Much like the fanfare and anticipation leading into Curry’s record-setting game, the interest in the NFT series in the aftermath of the record was equally frenzied: 

  • The collection sold out in nine minutes, netting Curry Brand more than $999,000 in profit, 100% of which will benefit organizations that support access to sport
  • Customers from 19 different countries purchased the NFTs
  • Dedicated microsite, www.2974.currybrand.com, received 25 million visitors in just four days
  • At least 4 million consumers attempted to buy the 2,974 limited mints of Curry’s historic “Record Breaker” NFT shoes
  • One of the NFTs sold for $56,000 on the re-sell market

PJ Washington // Nike Kobe 6 “Chibi Dinos” 

(Photo by Kent Smith/NBAE via Getty Images)

When Hornets forward PJ Washington hit the court in a vibrant neon pink and green pair of Kobe 6s last month, most simply thought it was a fresh custom. A closer look revealed a customized cartoon dinosaur — a nod to the “Chibi Dinos” NFT collection that the Charlotte big man has partnered with consistently throughout the season. 

An open-mouthed blue Dinosaur donning Washington’s No. 25 uniform number is part of a series of 10,000 hooping Dinos that has built out a budding community since launching. Washington recently added to the community’s batch of giveaways, with five Twitter contest winners each coming away with a $100 Nike gift card. 

Malik Monk // Nike Kobe 6 “Gutter Cat Gang” 

(Photo by Jim Poorten/NBAE via Getty Images)

With the Lakers set to play on Christmas Day in the franchise’s first game at the newly re-named Crypto.com Arena, shooting guard Malik Monk saw the perfect opportunity to launch “Gutter Kicks,” the first footwear NFT from the Gutter Cat Gang community. 

Monk was already a Gutter Cat NFT holder, with his #870 Cat appearing along his Kobe 6 customs, styled in a “GANG GANG” traditional Christmas sweater for the occasion. 

Just as the game tipped off, an auction launched, grouping the unique Gutter Kicks NFT with Monk’s physical game-worn jersey and custom sneaker for the winning bidder. All proceeds from the auction benefitted a web of families in Monk’s home state of Arkansas who had recently been impacted by a wave of tornadoes in the region. 

Andrew Sendejo // Nike Vapor Edge Speed Cleats “Bored Ape #4247”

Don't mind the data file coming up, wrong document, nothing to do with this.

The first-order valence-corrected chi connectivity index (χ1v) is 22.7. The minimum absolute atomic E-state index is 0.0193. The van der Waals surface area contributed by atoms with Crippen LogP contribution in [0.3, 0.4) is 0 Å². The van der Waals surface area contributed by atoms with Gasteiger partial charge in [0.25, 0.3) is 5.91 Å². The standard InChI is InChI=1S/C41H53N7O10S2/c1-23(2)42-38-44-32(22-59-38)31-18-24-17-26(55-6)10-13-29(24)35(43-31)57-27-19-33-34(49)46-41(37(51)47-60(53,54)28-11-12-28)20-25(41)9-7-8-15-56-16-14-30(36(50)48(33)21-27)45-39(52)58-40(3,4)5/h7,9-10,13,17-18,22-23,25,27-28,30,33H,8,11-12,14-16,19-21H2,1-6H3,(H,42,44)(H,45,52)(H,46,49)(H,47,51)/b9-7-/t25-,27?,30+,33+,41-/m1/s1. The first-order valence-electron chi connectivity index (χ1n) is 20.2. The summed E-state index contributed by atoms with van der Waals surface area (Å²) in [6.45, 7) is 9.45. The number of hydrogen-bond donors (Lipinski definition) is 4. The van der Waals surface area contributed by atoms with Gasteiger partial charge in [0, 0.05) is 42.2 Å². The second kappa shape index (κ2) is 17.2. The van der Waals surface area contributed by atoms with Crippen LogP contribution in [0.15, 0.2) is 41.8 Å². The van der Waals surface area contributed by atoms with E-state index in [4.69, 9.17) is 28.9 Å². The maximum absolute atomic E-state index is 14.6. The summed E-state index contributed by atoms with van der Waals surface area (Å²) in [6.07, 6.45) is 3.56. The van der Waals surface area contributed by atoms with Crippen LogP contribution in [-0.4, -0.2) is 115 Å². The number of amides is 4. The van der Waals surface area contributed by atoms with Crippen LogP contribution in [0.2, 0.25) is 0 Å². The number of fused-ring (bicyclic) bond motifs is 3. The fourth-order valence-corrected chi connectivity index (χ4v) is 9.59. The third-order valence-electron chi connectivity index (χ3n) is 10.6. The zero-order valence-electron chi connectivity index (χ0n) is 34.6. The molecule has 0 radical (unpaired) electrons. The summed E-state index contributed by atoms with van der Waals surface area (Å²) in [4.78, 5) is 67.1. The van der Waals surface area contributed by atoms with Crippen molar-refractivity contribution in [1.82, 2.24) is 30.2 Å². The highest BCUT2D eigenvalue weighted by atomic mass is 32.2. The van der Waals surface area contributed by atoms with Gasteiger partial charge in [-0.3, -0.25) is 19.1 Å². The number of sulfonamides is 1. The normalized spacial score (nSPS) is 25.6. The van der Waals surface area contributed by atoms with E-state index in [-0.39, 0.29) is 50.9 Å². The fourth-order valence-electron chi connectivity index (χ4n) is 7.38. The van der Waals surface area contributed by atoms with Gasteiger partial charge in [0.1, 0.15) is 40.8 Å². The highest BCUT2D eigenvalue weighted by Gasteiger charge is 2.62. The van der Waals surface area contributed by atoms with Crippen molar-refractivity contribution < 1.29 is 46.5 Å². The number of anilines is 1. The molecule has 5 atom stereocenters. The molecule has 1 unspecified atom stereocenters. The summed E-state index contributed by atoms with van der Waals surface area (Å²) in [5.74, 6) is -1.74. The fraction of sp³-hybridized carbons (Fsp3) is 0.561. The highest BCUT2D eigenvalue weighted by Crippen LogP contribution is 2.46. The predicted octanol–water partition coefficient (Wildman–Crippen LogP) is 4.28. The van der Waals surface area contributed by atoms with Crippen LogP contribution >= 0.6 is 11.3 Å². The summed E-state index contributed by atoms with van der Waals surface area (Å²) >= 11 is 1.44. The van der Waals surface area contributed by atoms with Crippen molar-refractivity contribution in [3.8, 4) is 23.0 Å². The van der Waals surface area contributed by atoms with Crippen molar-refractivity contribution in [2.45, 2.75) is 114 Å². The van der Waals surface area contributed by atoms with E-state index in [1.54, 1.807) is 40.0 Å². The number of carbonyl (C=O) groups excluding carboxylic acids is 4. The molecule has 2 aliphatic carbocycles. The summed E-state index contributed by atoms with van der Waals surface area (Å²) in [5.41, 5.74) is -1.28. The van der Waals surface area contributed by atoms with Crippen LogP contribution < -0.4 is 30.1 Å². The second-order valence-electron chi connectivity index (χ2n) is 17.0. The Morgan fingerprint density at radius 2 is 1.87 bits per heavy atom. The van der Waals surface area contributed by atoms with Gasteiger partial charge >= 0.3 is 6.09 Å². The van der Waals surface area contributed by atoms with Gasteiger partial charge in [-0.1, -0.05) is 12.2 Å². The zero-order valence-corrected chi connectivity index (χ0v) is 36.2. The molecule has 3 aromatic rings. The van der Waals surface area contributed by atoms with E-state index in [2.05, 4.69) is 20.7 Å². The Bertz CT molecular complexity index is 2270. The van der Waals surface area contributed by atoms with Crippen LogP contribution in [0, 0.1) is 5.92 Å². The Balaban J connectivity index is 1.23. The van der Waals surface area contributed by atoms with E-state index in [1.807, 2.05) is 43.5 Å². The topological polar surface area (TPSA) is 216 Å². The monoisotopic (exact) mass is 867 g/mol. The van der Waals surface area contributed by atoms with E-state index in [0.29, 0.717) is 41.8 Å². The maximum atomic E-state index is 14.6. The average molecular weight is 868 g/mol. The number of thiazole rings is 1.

Last November, Colts safety Andrew Sendejo became the first NFL player to turn his non-fungible purchase into footwear, as he highlighted Bored Ape #4247 along the sides of his low-cut Nike Vapor cleats thanks to the precise handiwork of customizer Mache. 

Just four days prior, Sendejo ponied up 57 ETH — around $238,000 — for his Bored Ape featuring a rare mix of yellow background (13%), Hawaiian clothing (3%), X eyes (2%) and an army hat (3%). He took a straightforward approach to the concept, slapping the full yellow block graphic and edition number directly onto the cleats. 

Kevin Durant // Nike KD 14 “Light Cult Crypto Club”

(Photo by Mark Brown/Getty Images)

When artist Ron English released his latest NFT collection, the “Light Cult Crypto Club,” the series was thought to be a run of 10,006 unique digital lightbulb expressions with varying colors, characteristics and details throughout. 

Then, a size 18 sneaker hit the Barclays Center court, with Kevin Durant’s newest edition of the KD 14s depicting English’s artwork along the upper and a lightbulb design along the inner midfoot strap — a nod to the “Bulbheads.”

While most sneakers highlighting a specific NFT are custom painted in a matter of days, this collaboration with Ron English has been in the works all year long, with KD lacing them up for a 53-point outburst against the Knicks earlier this month, and even donning a few player exclusive pairs in alternate colors.  

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About The Author
Nick DePaula
Nick DePaula
Nick DePaula covers the footwear industry and endorsement deals surrounding the sporting landscape, with an emphasis on athlete and executive interviews. The Sacramento, California, native has been based in Portland, Oregon, for the last decade, a main hub of sneaker company headquarters. He’ll often argue that How To Lose a Guy in 10 Days is actually an underrated movie, largely because it’s the only time his Sacramento Kings have made the NBA Finals.